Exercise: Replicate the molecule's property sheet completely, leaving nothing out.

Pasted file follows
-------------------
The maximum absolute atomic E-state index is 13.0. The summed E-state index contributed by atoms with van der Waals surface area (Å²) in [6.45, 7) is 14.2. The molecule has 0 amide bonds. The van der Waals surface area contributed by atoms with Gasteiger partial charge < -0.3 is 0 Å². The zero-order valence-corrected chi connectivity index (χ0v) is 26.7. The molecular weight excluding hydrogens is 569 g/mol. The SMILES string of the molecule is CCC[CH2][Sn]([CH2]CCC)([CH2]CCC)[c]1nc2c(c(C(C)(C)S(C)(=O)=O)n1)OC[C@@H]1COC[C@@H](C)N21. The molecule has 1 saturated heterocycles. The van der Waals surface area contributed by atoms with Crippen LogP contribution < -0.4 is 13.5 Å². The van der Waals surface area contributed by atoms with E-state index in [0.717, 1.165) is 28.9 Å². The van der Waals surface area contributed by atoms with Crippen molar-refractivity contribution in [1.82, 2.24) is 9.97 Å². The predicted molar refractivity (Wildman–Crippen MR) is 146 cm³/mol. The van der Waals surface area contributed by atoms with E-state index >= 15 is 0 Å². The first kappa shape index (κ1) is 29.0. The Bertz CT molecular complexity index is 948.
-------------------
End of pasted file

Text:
The maximum absolute atomic E-state index is 13.0. The summed E-state index contributed by atoms with van der Waals surface area (Å²) in [6.45, 7) is 14.2. The molecule has 0 amide bonds. The van der Waals surface area contributed by atoms with Gasteiger partial charge < -0.3 is 0 Å². The zero-order valence-corrected chi connectivity index (χ0v) is 26.7. The molecular weight excluding hydrogens is 569 g/mol. The SMILES string of the molecule is CCC[CH2][Sn]([CH2]CCC)([CH2]CCC)[c]1nc2c(c(C(C)(C)S(C)(=O)=O)n1)OC[C@@H]1COC[C@@H](C)N21. The molecule has 1 saturated heterocycles. The van der Waals surface area contributed by atoms with Crippen LogP contribution < -0.4 is 13.5 Å². The van der Waals surface area contributed by atoms with E-state index in [0.717, 1.165) is 28.9 Å². The van der Waals surface area contributed by atoms with Crippen molar-refractivity contribution in [1.82, 2.24) is 9.97 Å². The predicted molar refractivity (Wildman–Crippen MR) is 146 cm³/mol. The van der Waals surface area contributed by atoms with E-state index >= 15 is 0 Å². The first kappa shape index (κ1) is 29.0. The Bertz CT molecular complexity index is 948.